I know he’s great at.”

Some have already started comparing it to the Matrix because
of its
stylishly dressed, dark suited shade sporting agents and
martial arts scene and gunfights.  “That’s fine. I like
The Matrix, although it should be known Asian action cinema
is where the Matrix, like myself, ripped most its influence.” 
Says Masters,  “The stylish clothes, the wire work. It all
came before the Matrix not after. And there’s no wire-fu
here. This is all

straight on the ground action.”

Master’s secular martial arts action film and staring vehicle,
Silvergun
Samurai, was pushed back so he could produce this film.
He was also going to star in it but decided not to.  “I
felt it would be better if I worked on production versus
trying to act and produce. This is something special so
I wanted to get it right and didn¹t feel the cinematographers
I knew would shoot it the way I would.”

Chicago talent shines in the film. “Chicago is ripe with
talent that rivals

Hollywood and frankly some of it’s a lot better.” Says Rogers.
When casting Masters and Rogers both decided to grab people
from Chicago’s tight knit, highly trained theater community.
For the roles of the Father Anthony and Father Paul Anderson
theater actors Glenn Dhont, and Michael MacRae both play
priest trying to aid in unraveling the prophecies. Katie
Getty plays the treacherous Delilah and film, television
and theater actor Jon Ross plays the lead character Daniel.
All trained and accomplished actors every one.

"I
think the way this project is coming together is a testament
to God’s power." Says Masters about the strangeness of the
whole production. People have been perplexed considering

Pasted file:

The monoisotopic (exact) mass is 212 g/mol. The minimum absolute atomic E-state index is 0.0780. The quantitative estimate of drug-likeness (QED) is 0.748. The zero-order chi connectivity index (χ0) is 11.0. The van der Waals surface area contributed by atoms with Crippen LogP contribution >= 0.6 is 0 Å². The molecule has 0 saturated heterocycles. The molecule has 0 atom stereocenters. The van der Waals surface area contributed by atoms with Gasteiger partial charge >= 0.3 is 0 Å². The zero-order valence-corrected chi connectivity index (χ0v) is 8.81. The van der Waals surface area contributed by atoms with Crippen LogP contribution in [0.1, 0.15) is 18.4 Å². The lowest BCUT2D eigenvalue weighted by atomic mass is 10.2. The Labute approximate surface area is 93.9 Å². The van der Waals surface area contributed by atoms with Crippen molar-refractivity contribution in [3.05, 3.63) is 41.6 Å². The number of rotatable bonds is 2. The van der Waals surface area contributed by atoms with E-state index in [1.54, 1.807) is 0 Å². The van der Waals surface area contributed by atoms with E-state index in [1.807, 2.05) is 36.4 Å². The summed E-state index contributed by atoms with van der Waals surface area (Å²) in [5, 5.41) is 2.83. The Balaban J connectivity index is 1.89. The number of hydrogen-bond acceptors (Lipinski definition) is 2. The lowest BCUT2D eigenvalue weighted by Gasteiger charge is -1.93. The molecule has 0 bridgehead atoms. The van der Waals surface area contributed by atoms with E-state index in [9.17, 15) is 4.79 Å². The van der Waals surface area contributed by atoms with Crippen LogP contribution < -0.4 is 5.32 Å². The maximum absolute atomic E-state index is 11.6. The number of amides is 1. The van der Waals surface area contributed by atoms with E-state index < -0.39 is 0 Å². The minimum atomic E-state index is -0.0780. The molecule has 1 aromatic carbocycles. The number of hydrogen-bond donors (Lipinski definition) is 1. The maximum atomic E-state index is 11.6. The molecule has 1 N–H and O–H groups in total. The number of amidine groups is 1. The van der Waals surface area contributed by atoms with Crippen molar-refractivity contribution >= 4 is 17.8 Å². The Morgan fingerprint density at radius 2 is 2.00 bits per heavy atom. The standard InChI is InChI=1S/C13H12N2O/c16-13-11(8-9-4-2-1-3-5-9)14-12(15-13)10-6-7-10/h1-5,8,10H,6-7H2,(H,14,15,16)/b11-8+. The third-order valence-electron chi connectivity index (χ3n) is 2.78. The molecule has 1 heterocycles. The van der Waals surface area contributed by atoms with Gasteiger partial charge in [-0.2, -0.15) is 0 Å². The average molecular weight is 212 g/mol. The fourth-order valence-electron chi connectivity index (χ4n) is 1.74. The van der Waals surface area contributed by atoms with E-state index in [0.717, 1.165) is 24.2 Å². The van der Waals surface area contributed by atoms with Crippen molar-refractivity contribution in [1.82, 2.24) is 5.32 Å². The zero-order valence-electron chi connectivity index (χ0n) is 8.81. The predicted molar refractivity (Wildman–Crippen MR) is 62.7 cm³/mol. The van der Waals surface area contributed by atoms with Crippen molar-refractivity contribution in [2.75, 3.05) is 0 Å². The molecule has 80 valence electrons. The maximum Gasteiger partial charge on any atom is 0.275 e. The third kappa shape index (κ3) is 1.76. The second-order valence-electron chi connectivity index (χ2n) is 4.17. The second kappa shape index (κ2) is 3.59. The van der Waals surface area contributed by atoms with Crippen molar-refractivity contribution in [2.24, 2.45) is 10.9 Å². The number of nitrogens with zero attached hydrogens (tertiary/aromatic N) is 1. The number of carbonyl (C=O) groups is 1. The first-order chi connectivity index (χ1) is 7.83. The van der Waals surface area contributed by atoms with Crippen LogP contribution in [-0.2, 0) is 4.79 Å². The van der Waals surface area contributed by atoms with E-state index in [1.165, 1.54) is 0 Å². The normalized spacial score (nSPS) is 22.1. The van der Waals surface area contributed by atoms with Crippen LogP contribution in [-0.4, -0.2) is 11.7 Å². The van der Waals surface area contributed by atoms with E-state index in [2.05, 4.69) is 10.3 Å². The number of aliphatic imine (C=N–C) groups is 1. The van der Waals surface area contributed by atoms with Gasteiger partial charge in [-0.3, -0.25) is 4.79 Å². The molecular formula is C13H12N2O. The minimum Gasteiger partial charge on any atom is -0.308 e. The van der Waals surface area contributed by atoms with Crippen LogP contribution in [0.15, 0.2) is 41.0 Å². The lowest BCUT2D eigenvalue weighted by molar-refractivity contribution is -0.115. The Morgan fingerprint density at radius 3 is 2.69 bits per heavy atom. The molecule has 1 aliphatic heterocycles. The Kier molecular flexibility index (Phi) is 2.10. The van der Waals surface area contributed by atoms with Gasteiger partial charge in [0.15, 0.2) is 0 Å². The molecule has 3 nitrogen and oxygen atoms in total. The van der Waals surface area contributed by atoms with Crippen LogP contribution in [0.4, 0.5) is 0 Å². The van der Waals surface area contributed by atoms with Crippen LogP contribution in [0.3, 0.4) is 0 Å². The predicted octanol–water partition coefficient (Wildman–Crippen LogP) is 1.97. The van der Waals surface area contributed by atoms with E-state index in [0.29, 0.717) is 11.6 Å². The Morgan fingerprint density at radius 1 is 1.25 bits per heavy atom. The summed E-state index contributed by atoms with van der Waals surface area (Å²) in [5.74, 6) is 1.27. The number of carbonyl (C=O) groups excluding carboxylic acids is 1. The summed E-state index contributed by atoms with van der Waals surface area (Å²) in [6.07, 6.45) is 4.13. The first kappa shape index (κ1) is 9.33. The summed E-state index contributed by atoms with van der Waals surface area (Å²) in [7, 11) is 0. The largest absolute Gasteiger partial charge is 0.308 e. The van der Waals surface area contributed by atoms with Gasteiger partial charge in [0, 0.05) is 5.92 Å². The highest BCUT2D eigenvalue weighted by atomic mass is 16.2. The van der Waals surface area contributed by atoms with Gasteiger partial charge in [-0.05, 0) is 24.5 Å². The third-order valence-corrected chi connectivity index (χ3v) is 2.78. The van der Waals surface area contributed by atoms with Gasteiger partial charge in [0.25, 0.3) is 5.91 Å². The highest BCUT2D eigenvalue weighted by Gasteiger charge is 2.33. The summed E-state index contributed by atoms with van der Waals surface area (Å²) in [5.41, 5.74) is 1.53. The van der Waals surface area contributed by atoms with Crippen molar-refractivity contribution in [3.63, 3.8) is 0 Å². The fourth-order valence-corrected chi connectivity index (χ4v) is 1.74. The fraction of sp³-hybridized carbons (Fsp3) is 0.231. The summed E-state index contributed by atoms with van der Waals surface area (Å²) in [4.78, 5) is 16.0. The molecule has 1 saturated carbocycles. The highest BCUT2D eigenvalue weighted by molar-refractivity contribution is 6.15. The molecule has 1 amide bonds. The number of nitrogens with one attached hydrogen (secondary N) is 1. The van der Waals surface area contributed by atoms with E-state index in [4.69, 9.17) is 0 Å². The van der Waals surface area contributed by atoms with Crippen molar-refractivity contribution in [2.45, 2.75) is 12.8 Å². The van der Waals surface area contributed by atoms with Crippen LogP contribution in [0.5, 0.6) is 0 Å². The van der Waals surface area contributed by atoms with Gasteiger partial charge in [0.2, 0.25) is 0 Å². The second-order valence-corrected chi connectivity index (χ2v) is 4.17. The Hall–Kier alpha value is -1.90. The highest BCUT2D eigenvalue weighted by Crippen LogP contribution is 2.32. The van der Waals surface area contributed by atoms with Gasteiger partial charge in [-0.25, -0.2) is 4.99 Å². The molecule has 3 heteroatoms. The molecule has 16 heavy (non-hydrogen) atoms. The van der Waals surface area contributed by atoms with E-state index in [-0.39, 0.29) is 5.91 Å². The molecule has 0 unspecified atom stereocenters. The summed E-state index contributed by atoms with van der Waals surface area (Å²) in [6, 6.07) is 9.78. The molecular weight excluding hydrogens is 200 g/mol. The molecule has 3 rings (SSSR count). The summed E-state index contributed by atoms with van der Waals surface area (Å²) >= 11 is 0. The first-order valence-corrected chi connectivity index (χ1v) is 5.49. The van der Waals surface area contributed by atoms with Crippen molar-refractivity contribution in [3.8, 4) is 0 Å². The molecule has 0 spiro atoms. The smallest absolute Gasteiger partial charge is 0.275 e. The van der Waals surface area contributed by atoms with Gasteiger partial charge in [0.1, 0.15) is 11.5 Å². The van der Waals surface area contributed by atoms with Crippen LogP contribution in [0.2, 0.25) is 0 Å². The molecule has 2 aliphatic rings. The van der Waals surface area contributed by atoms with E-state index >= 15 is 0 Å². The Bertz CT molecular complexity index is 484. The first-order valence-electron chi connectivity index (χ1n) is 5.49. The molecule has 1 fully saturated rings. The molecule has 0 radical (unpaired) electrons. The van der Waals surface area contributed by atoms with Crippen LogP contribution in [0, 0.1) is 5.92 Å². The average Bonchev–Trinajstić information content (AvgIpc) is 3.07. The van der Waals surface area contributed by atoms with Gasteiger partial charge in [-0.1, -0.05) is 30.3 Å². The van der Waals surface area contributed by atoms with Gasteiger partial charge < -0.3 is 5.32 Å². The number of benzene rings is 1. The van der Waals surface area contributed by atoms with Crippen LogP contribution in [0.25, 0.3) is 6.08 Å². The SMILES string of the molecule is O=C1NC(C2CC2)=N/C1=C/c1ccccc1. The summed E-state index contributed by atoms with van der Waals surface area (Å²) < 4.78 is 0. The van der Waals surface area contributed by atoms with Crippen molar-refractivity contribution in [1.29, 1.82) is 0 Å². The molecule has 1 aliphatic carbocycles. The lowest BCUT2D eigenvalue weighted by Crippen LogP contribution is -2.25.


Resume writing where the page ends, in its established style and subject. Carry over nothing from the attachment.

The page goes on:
the unemployed filmmaker managed to get most of the equipment
he needed at no charge. Masters says he made a business
deal with the ultimate negotiator, God. The deal, he¹d do
the film if God made a way for him to get the equipment
to start his company. "God always keeps His end of a deal
now I¹m keeping mine."

Feeling
distributors would want to make changes taking away the
effect of the Biblical content Masters has decided to keep
his production independent with plans to distribute the
film from his website until he finds a distributor who he
can be sure won¹t change the impact of the film’s message.

The
4th Beast: Mask of the Antichrist, is currently shooting
on location in Chicago. Masters and his Chicago based production
company, "TimeCode Mechanics" are heading up the project.
The film is being financed out of pocket and through donations.
Updates on the film can be seen at the website www.the4thbeast.com.
The film is slated for summer release and stars Jon Ross,
Joelly Mejia, Katie Getty, Jason Walsh, and Vanita Nickole,
with appearances by Chicago theater actors Michael MacRae
and Glenn Dhont.

For
information see www.the4thbeast.com

Thanks
for digging into this edition of DAVE’S UNDERGROUND, be
back soon with more treats from beneath eye level. Feel
free to send any suggestions or comments to dave@chud.com!